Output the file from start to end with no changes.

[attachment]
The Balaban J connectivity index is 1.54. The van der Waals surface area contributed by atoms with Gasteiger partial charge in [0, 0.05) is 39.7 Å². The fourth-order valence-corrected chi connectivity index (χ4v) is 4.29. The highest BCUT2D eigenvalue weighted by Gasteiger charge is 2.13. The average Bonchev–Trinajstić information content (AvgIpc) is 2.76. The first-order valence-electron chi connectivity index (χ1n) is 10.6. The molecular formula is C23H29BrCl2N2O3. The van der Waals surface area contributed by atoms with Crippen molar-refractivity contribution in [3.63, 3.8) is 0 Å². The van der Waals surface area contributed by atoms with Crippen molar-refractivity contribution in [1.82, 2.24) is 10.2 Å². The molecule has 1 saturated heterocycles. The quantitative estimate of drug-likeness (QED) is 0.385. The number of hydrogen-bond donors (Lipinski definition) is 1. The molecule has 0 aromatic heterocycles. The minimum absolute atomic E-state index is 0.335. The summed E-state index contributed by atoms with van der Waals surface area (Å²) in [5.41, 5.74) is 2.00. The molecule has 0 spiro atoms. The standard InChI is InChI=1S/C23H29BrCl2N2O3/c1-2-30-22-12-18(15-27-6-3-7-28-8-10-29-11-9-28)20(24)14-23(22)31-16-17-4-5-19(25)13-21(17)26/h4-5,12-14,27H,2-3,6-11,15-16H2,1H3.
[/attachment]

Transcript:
The Balaban J connectivity index is 1.54. The van der Waals surface area contributed by atoms with Gasteiger partial charge in [0, 0.05) is 39.7 Å². The fourth-order valence-corrected chi connectivity index (χ4v) is 4.29. The highest BCUT2D eigenvalue weighted by Gasteiger charge is 2.13. The average Bonchev–Trinajstić information content (AvgIpc) is 2.76. The first-order valence-electron chi connectivity index (χ1n) is 10.6. The molecular formula is C23H29BrCl2N2O3. The van der Waals surface area contributed by atoms with Crippen molar-refractivity contribution in [3.63, 3.8) is 0 Å². The van der Waals surface area contributed by atoms with Crippen molar-refractivity contribution in [1.82, 2.24) is 10.2 Å². The molecule has 1 saturated heterocycles. The quantitative estimate of drug-likeness (QED) is 0.385. The number of hydrogen-bond donors (Lipinski definition) is 1. The molecule has 0 aromatic heterocycles. The minimum absolute atomic E-state index is 0.335. The summed E-state index contributed by atoms with van der Waals surface area (Å²) in [5.41, 5.74) is 2.00. The molecule has 0 spiro atoms. The standard InChI is InChI=1S/C23H29BrCl2N2O3/c1-2-30-22-12-18(15-27-6-3-7-28-8-10-29-11-9-28)20(24)14-23(22)31-16-17-4-5-19(25)13-21(17)26/h4-5,12-14,27H,2-3,6-11,15-16H2,1H3.